Flaky Ears and Eyebrows

Moisturizer is not working because you have more than just dry skin. Dry, flaky patches around the ears and eyebrows are a characteristic sign of seborrheic dermatitis. This is a harmless (but often stubborn) condition that is caused by the overgrowth of a type of yeast called Pityrosporum ovale. Although the yeast is normally found in small numbers on the skin of most healthy individuals, changes in body chemistry can cause it to multiply rapidly, irritating the skin and producing dry, flaky patches. Since the yeast feeds on sebum (your skin's natural oils), seborrheic dermatitis is more common in people who have oily skin and most often occurs in areas where the greatest concentration of oil glands are located: the ears, eyebrows, sides of the nose, and/or scalp. If left untreated, these areas can become red and inflamed; in severe cases, the infection may even spread to the chin and chest.

To control the yeast, I recommend using Nizoral (1 percent) Shampoo (available at drugstores) as a face wash. Squeeze a small amount into a washcloth and work up a lather in the affected areas. Rinse with lukewarm water, then apply a thin layer of over-the-counter cortisone cream (such as Cortaid or Cortizone-10). Repeat once daily until the condition disappears, then once a week to prevent recurrence. For mild cases, this routine is usually enough to control the outbreak. Continual use of cortisone can lead to thinning of the skin and stretch marks, however, so if your condition doesn't respond within two weeks, I suggest you visit a dermatologist, who may recommend prescription-strength antifungal medication.

Q2. My 7-year-old has been having pain in both ears for a couple of months. She says it feels like a crawling sensation in her ear or that it feels itchy. I've been to the doctor four times already; each time I'm told nothing is wrong. She has been on an antibiotic and allergy medicine. She has an ENT, and he also says that he can't see anything wrong with her ears. He suggested that I give her Advil or Motrin for the pain. I have been doing that — but it's an every- day thing: I feel it's too much medicine to be giving her, so I stopped. She has tubes in both ears and is diagnosed with NF1. I'm going to see another doctor about it soon but was wondering if you might be able to provide any insight.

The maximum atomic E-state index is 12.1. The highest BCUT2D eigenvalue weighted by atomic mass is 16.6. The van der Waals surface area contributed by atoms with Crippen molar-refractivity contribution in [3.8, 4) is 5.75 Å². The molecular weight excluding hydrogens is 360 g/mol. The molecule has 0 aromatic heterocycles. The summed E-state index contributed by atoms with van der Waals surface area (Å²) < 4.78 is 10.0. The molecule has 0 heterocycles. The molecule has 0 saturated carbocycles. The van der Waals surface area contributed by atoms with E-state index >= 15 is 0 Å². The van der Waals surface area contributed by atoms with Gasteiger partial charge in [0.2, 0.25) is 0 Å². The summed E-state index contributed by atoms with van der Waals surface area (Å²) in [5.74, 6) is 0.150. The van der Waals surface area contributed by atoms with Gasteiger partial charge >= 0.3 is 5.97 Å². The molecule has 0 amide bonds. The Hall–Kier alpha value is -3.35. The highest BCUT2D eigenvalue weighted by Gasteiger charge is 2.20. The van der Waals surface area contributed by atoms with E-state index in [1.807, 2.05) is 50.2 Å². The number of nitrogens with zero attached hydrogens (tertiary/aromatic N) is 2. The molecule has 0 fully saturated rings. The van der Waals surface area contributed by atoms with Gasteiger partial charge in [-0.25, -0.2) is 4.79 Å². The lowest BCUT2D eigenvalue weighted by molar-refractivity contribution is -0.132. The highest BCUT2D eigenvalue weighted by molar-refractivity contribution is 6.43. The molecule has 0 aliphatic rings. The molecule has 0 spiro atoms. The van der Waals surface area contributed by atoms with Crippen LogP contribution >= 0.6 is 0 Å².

— Lagina, California

Lagina, it is hard for me to make a diagnosis without examining your daughter, but I agree that if you are giving her Advil and Motrin every day and it is not helping, then you should stop the medication. Your daughter has a complicated medical history with neurofibromatosis type 1 and tubes in her ears. Certainly she should be followed by a pediatric neurologist for her neurofibromatosis and a pediatric ENT (ear, nose, and throat) specialist for her myringotomy tubes (the tubes in her ears). It sounds like antibiotics and allergy medications did not provide any relief from the pain/itching, so it is unlikely that a bacterial infection or allergy is the culprit.

I can suggest a couple of other possible causes of pain and/or itching that a doctor might find on exam and treat:

  • Dry scaly skin or eczema can cause itching. Sometimes a lubricant can help with these symptoms. You could use a drop of mineral oil or olive oil. If that doesn't work, you might want to try an anti-inflammatory steroid like hydrocortisone, which you can find over-the-counter.
  • Pain and itching can be caused by a fungal infection, though that is less common than eczema or dry skin.
  • Sometimes pain and itching can result from kids picking at the skin in their ears. Make sure your daughter is not doing that!
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